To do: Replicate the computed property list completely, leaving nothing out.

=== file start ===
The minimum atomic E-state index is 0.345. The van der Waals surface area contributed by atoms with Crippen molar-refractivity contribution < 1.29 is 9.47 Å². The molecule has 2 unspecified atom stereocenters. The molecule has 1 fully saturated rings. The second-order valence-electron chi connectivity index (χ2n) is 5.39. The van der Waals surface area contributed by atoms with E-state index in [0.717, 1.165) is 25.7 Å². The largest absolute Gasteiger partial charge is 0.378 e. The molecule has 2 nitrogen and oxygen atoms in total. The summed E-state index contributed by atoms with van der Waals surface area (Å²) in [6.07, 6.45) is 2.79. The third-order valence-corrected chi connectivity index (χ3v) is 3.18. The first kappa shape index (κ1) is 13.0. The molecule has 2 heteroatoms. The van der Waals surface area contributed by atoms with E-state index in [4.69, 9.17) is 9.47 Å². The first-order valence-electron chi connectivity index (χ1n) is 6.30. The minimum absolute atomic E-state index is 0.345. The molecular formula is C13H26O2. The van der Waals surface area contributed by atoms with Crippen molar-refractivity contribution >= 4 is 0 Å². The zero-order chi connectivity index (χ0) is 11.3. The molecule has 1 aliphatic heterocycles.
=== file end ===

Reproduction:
The minimum atomic E-state index is 0.345. The van der Waals surface area contributed by atoms with Crippen molar-refractivity contribution < 1.29 is 9.47 Å². The molecule has 2 unspecified atom stereocenters. The molecule has 1 fully saturated rings. The second-order valence-electron chi connectivity index (χ2n) is 5.39. The van der Waals surface area contributed by atoms with E-state index in [0.717, 1.165) is 25.7 Å². The largest absolute Gasteiger partial charge is 0.378 e. The molecule has 2 nitrogen and oxygen atoms in total. The summed E-state index contributed by atoms with van der Waals surface area (Å²) in [6.07, 6.45) is 2.79. The third-order valence-corrected chi connectivity index (χ3v) is 3.18. The first kappa shape index (κ1) is 13.0. The molecule has 2 heteroatoms. The van der Waals surface area contributed by atoms with E-state index in [4.69, 9.17) is 9.47 Å². The first-order valence-electron chi connectivity index (χ1n) is 6.30. The minimum absolute atomic E-state index is 0.345. The molecular formula is C13H26O2. The van der Waals surface area contributed by atoms with Crippen molar-refractivity contribution >= 4 is 0 Å². The zero-order chi connectivity index (χ0) is 11.3. The molecule has 1 aliphatic heterocycles.